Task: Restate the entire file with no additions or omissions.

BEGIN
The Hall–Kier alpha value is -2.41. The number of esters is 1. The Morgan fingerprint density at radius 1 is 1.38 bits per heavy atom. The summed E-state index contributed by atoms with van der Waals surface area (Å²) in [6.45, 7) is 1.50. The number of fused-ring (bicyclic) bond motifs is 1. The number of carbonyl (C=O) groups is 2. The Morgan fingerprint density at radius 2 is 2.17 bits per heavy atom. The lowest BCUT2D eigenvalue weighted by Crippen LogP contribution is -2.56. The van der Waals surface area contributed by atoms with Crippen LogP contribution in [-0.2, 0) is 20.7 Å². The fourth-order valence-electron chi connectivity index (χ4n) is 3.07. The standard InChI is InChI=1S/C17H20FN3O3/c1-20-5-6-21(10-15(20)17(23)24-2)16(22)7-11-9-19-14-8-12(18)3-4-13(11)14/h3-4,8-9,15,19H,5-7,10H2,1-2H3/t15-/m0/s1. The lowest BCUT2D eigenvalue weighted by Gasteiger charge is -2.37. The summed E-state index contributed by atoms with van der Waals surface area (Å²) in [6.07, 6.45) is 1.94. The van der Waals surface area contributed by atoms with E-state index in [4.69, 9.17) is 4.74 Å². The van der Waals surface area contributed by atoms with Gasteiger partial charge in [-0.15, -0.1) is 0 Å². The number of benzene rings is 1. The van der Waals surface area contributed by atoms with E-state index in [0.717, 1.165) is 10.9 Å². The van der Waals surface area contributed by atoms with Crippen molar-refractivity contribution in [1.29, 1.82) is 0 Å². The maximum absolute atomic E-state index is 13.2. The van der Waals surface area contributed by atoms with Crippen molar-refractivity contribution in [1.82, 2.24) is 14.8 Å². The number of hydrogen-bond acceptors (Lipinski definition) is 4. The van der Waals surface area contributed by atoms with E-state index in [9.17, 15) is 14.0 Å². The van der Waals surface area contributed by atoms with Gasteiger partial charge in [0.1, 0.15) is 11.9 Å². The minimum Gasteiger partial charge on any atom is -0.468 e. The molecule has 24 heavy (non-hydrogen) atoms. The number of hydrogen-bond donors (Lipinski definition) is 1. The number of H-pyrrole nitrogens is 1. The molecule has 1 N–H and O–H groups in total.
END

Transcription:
The Hall–Kier alpha value is -2.41. The number of esters is 1. The Morgan fingerprint density at radius 1 is 1.38 bits per heavy atom. The summed E-state index contributed by atoms with van der Waals surface area (Å²) in [6.45, 7) is 1.50. The number of fused-ring (bicyclic) bond motifs is 1. The number of carbonyl (C=O) groups is 2. The Morgan fingerprint density at radius 2 is 2.17 bits per heavy atom. The lowest BCUT2D eigenvalue weighted by Crippen LogP contribution is -2.56. The van der Waals surface area contributed by atoms with Crippen LogP contribution in [-0.2, 0) is 20.7 Å². The fourth-order valence-electron chi connectivity index (χ4n) is 3.07. The standard InChI is InChI=1S/C17H20FN3O3/c1-20-5-6-21(10-15(20)17(23)24-2)16(22)7-11-9-19-14-8-12(18)3-4-13(11)14/h3-4,8-9,15,19H,5-7,10H2,1-2H3/t15-/m0/s1. The lowest BCUT2D eigenvalue weighted by Gasteiger charge is -2.37. The summed E-state index contributed by atoms with van der Waals surface area (Å²) in [6.07, 6.45) is 1.94. The van der Waals surface area contributed by atoms with E-state index in [4.69, 9.17) is 4.74 Å². The van der Waals surface area contributed by atoms with Gasteiger partial charge in [-0.15, -0.1) is 0 Å². The number of benzene rings is 1. The van der Waals surface area contributed by atoms with E-state index in [0.717, 1.165) is 10.9 Å². The van der Waals surface area contributed by atoms with Crippen molar-refractivity contribution in [1.29, 1.82) is 0 Å². The maximum absolute atomic E-state index is 13.2. The van der Waals surface area contributed by atoms with Crippen molar-refractivity contribution in [1.82, 2.24) is 14.8 Å². The number of hydrogen-bond acceptors (Lipinski definition) is 4. The van der Waals surface area contributed by atoms with E-state index in [9.17, 15) is 14.0 Å². The van der Waals surface area contributed by atoms with Gasteiger partial charge in [0.1, 0.15) is 11.9 Å². The minimum Gasteiger partial charge on any atom is -0.468 e. The molecule has 24 heavy (non-hydrogen) atoms. The number of hydrogen-bond donors (Lipinski definition) is 1. The number of H-pyrrole nitrogens is 1. The molecule has 1 N–H and O–H groups in total.